Cover image: a hang glider in Kitty Hawk, NC.
What do we say in our heads when things go awry and we feel personally responsible? Do we mentally chastise ourselves with unkind word(s)? Or are we gentle and self-forgiving? What if we all had a little go to catchphrase we could say to ourselves that encouraged self-forgiveness and/or put things in better perspective?
My oft hilarious father had a favorite phrase that he used with his children. It was “Bay of Pigs”. It seemed like whatever childhood or teen crisis we brought to Dad was met with the question: “Is this the Bay of Pigs?” (This was in reference to the failed attempt of the U.S. government to remove the Communist Castro regime from Cuba in 1961.)
The conversations would generally go something like this:
Child: “Dad, this thing that just happened (choose from dating, grades, health, or other common thing thing) is like the Worst thing that has ever happened to me….
Dad (interrupting): “Is this the Bay of Pigs”?
Child (first time having this particular conversation): “Umm…the Bay of Pigs? I’m not sure?”
Dad (sensing unfamiliarity with the topic): “The Bay of Pigs was actually far worse than what you are now experiencing (looks directly at child while squeezing his eyebrows) Far. Worse”.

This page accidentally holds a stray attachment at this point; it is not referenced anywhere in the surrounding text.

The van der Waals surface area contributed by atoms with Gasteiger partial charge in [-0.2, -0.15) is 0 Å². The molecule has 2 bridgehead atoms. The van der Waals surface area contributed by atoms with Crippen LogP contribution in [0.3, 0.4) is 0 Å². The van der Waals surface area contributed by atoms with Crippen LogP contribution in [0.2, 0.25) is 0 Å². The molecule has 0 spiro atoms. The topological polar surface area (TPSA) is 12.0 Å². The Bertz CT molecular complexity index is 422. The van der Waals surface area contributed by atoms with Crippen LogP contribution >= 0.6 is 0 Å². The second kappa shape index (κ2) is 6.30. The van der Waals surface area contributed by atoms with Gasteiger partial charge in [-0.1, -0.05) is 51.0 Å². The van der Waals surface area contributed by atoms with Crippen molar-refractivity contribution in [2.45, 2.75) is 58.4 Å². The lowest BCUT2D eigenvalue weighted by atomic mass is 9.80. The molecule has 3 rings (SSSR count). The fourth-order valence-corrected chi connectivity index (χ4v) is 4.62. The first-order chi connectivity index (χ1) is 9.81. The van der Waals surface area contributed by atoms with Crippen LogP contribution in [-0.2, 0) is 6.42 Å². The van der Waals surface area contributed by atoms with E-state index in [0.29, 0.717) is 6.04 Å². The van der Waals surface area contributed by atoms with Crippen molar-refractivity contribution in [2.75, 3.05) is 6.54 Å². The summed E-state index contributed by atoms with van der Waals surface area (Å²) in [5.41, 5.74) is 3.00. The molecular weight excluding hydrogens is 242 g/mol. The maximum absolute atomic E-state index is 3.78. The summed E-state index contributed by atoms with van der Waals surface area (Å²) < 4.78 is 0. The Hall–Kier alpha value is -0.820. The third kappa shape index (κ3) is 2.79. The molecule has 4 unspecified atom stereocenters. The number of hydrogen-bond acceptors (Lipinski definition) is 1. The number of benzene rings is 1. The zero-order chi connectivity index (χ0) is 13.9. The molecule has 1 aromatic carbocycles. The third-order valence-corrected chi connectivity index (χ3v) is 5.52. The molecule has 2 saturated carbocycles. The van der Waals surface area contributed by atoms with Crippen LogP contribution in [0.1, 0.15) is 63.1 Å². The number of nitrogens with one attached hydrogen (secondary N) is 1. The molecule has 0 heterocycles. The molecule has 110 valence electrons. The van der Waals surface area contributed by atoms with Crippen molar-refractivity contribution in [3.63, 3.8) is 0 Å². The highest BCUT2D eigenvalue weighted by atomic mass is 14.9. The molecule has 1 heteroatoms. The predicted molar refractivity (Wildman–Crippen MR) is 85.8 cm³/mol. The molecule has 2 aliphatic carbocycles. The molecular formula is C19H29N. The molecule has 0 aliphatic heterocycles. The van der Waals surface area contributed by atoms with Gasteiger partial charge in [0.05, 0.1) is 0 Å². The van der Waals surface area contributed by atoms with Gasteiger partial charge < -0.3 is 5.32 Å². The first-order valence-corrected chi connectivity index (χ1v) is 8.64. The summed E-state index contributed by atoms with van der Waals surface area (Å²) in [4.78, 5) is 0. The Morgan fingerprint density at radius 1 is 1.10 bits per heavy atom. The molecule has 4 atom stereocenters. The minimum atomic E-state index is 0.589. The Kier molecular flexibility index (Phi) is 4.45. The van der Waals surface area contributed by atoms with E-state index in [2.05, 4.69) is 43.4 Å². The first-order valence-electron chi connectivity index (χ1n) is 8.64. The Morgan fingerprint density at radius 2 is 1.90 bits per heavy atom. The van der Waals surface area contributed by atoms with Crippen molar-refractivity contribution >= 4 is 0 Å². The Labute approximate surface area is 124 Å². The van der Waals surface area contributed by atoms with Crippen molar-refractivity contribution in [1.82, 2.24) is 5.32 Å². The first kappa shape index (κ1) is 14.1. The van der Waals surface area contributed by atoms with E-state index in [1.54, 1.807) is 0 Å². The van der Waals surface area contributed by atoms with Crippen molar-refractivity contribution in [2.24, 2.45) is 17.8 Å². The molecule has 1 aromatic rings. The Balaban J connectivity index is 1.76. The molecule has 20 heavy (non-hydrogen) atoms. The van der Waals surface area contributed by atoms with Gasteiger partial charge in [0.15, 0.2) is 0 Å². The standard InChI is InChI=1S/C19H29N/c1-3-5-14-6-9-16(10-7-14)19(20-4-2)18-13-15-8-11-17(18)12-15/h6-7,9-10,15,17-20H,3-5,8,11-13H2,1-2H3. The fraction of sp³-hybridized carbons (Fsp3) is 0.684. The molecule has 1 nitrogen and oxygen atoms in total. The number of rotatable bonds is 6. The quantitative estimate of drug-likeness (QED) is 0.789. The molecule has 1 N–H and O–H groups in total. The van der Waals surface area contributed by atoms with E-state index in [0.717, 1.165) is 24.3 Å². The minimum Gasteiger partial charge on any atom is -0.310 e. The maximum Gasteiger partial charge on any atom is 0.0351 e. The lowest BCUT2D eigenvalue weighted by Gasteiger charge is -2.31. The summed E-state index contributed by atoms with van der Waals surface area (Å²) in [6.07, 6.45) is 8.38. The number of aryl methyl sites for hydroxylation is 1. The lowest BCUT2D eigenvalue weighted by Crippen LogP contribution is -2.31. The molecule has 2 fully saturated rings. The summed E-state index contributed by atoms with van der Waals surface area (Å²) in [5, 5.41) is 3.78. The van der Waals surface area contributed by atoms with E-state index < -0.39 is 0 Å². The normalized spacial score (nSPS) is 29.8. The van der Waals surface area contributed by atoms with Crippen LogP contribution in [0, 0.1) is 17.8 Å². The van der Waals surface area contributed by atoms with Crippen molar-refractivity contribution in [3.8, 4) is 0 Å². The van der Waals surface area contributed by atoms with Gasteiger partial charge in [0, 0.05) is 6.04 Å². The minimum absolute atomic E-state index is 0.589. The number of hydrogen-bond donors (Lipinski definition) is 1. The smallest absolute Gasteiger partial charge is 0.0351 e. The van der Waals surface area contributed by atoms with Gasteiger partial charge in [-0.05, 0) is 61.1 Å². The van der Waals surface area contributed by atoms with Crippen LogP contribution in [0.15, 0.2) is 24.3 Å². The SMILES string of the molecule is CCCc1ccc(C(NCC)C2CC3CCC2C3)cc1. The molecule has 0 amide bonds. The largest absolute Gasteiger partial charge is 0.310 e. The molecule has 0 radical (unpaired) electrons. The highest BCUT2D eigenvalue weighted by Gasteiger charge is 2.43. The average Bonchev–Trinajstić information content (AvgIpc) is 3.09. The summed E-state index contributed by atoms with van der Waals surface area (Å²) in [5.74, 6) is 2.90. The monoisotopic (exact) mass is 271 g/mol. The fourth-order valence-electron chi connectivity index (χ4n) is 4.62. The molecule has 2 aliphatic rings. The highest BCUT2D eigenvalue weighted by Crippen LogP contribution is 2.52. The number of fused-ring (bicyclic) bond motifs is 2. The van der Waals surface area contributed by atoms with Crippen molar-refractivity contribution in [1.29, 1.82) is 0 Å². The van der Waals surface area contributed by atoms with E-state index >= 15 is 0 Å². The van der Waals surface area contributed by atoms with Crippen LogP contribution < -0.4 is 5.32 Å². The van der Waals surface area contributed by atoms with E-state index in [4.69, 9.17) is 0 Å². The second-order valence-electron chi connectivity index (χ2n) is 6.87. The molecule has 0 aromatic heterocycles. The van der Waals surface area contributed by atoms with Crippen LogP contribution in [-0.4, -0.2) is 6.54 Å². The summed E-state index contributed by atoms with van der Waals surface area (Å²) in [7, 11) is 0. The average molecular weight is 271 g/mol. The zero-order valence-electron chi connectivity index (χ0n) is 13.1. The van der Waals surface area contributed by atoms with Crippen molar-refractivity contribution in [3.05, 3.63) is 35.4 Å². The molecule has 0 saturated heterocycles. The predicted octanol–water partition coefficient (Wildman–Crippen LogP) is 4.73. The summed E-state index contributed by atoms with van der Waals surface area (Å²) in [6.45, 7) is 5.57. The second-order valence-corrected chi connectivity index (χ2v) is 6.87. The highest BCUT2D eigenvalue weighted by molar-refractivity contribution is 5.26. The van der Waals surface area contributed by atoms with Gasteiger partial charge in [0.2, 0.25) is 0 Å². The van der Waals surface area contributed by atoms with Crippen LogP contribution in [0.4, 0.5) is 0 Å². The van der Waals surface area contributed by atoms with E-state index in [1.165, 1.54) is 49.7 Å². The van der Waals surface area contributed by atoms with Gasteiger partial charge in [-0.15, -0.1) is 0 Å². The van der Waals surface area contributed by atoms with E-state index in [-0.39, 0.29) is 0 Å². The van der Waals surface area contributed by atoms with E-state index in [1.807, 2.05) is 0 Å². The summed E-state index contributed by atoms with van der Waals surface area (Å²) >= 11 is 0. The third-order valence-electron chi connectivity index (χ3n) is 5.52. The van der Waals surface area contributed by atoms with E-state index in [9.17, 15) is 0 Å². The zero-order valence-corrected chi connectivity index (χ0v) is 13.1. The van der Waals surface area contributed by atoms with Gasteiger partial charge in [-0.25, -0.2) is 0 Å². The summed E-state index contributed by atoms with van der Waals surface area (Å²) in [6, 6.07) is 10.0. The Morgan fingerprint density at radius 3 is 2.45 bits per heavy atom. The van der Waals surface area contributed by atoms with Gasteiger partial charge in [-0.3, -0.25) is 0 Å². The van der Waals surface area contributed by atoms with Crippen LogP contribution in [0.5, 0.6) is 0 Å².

Dad would then go on to explain the Bay of Pigs.
Dad has gone home to heaven, but once in awhile siblings and I will still teasingly comfort each other under stress with the whispered giggle of “Bay of Pigs”.
I have a mental “go to” phrase as well. I need one because I am human and I make a lot of mistakes. But I try to remember that we agreed to this earthly field trip because we wanted to learn. And learning involves mistake making. It’s the adversary that whispers perfectionism.
Brené Brown speaks about the difference between guilt and shame. She explains that guilt says “I made a mistake”. Shame says “I am a mistake”. Isn’t that interesting? We have all made all kinds of mistakes. As the song says “Everybody plays the fool sometimes, no exceptions to the rule”. In Romans we read: “For all have sinned and come short of the glory of God”.
My catchphrase is “Kitty Hawk”. This refers to that desolate stretch of sandy beach along the Carolinas where brothers Orville and Wilbur Wright first tried to invent human flight. As you may recall, by today’s standards of flight, it didn’t go well. In fact, the plane they were trying to launch only went 120 feet. To the outside observer, this could be construed as failure. To God, it just looked like one step of the journey. If we zoom out the lens and look at the other end of the spectrum-what human flight is capable of today-it looks like a magnificent, striking of the matchstick start. What was frustrating and exhausting is now poignant and glorious.
Enter life generally. Enter parenting. Enter whatever you may be going through now.
We are all at the relative beginning of a glorious eternity. We are often frustrated and exhausted. We all have moments (or days or months or years) where we feel like things are failing. Orville and Wilbur understand. But when it seems like, metaphorically, we are endlessly gluing life’s popsicle sticks together to make life planes that never fly properly, I try to remember Kitty Hawk. This is only the beginning. We are gods in embryo. We are getting there.
So, I say “Kitty Hawk” to myself when I mess up (every day, in some way).
Sometimes I also say “Bay of Pigs”.
(Here’s looking at you Dad).